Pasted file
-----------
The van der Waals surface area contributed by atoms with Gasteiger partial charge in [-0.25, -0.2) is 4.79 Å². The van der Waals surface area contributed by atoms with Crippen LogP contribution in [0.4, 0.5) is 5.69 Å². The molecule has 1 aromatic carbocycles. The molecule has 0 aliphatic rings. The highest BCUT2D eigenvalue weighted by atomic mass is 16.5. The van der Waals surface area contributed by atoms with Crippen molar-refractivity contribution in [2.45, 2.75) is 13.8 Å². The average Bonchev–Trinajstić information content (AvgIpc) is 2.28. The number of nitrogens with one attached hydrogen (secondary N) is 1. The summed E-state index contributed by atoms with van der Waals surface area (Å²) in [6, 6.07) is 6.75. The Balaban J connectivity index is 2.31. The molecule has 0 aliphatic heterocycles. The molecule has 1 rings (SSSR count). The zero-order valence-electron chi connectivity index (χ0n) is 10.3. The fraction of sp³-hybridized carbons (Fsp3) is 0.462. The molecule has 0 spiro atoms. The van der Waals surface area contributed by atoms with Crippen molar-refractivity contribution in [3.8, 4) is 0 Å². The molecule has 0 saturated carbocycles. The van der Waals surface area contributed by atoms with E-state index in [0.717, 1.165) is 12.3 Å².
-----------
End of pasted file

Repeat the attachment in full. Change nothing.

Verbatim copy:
The van der Waals surface area contributed by atoms with Gasteiger partial charge in [-0.25, -0.2) is 4.79 Å². The van der Waals surface area contributed by atoms with Crippen LogP contribution in [0.4, 0.5) is 5.69 Å². The molecule has 1 aromatic carbocycles. The molecule has 0 aliphatic rings. The highest BCUT2D eigenvalue weighted by atomic mass is 16.5. The van der Waals surface area contributed by atoms with Crippen molar-refractivity contribution in [2.45, 2.75) is 13.8 Å². The average Bonchev–Trinajstić information content (AvgIpc) is 2.28. The number of nitrogens with one attached hydrogen (secondary N) is 1. The summed E-state index contributed by atoms with van der Waals surface area (Å²) in [6, 6.07) is 6.75. The Balaban J connectivity index is 2.31. The molecule has 0 aliphatic heterocycles. The molecule has 1 rings (SSSR count). The zero-order valence-electron chi connectivity index (χ0n) is 10.3. The fraction of sp³-hybridized carbons (Fsp3) is 0.462. The molecule has 0 spiro atoms. The van der Waals surface area contributed by atoms with Crippen molar-refractivity contribution in [3.8, 4) is 0 Å². The molecule has 0 saturated carbocycles. The van der Waals surface area contributed by atoms with E-state index in [0.717, 1.165) is 12.3 Å².